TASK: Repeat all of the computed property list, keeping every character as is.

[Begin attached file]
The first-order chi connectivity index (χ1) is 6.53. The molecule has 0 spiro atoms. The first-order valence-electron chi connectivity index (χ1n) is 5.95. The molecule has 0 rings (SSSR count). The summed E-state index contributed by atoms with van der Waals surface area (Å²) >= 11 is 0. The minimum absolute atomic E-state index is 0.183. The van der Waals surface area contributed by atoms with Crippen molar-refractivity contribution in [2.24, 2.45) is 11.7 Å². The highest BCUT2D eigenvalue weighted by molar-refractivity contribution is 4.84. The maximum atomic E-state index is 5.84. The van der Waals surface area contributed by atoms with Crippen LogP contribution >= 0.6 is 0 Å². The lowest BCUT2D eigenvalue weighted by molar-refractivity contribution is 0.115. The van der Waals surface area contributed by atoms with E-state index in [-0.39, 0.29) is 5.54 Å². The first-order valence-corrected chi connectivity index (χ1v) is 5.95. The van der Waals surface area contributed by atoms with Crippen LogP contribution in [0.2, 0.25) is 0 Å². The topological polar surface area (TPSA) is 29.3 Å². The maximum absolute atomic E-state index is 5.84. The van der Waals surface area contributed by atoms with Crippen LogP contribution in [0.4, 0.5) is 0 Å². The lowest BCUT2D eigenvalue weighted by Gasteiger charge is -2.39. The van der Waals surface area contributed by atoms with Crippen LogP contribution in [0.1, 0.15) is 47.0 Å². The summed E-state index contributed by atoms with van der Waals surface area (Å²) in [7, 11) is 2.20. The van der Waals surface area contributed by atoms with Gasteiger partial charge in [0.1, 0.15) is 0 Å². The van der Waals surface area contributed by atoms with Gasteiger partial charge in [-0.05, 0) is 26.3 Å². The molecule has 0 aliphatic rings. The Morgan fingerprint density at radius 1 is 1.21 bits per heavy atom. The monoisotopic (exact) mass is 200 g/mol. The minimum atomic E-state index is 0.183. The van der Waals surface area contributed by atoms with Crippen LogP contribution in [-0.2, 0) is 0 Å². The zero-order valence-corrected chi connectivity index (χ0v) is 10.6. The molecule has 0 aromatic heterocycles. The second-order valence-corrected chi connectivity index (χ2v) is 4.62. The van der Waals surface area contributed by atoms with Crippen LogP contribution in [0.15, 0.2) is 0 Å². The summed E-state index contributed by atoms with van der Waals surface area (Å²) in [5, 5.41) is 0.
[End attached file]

The first-order chi connectivity index (χ1) is 6.53. The molecule has 0 spiro atoms. The first-order valence-electron chi connectivity index (χ1n) is 5.95. The molecule has 0 rings (SSSR count). The summed E-state index contributed by atoms with van der Waals surface area (Å²) >= 11 is 0. The minimum absolute atomic E-state index is 0.183. The van der Waals surface area contributed by atoms with Crippen molar-refractivity contribution in [2.24, 2.45) is 11.7 Å². The highest BCUT2D eigenvalue weighted by molar-refractivity contribution is 4.84. The maximum atomic E-state index is 5.84. The van der Waals surface area contributed by atoms with Crippen LogP contribution >= 0.6 is 0 Å². The lowest BCUT2D eigenvalue weighted by molar-refractivity contribution is 0.115. The van der Waals surface area contributed by atoms with E-state index in [-0.39, 0.29) is 5.54 Å². The first-order valence-corrected chi connectivity index (χ1v) is 5.95. The van der Waals surface area contributed by atoms with Crippen LogP contribution in [0.2, 0.25) is 0 Å². The topological polar surface area (TPSA) is 29.3 Å². The maximum absolute atomic E-state index is 5.84. The van der Waals surface area contributed by atoms with Crippen LogP contribution in [0.4, 0.5) is 0 Å². The lowest BCUT2D eigenvalue weighted by Gasteiger charge is -2.39. The van der Waals surface area contributed by atoms with Crippen LogP contribution in [0.1, 0.15) is 47.0 Å². The summed E-state index contributed by atoms with van der Waals surface area (Å²) in [7, 11) is 2.20. The van der Waals surface area contributed by atoms with Gasteiger partial charge in [0.1, 0.15) is 0 Å². The van der Waals surface area contributed by atoms with Gasteiger partial charge in [-0.05, 0) is 26.3 Å². The molecule has 0 aliphatic rings. The Morgan fingerprint density at radius 1 is 1.21 bits per heavy atom. The monoisotopic (exact) mass is 200 g/mol. The minimum atomic E-state index is 0.183. The van der Waals surface area contributed by atoms with Crippen LogP contribution in [-0.2, 0) is 0 Å². The zero-order valence-corrected chi connectivity index (χ0v) is 10.6. The molecule has 0 aromatic heterocycles. The second-order valence-corrected chi connectivity index (χ2v) is 4.62. The van der Waals surface area contributed by atoms with Crippen LogP contribution in [0.15, 0.2) is 0 Å². The summed E-state index contributed by atoms with van der Waals surface area (Å²) in [5, 5.41) is 0.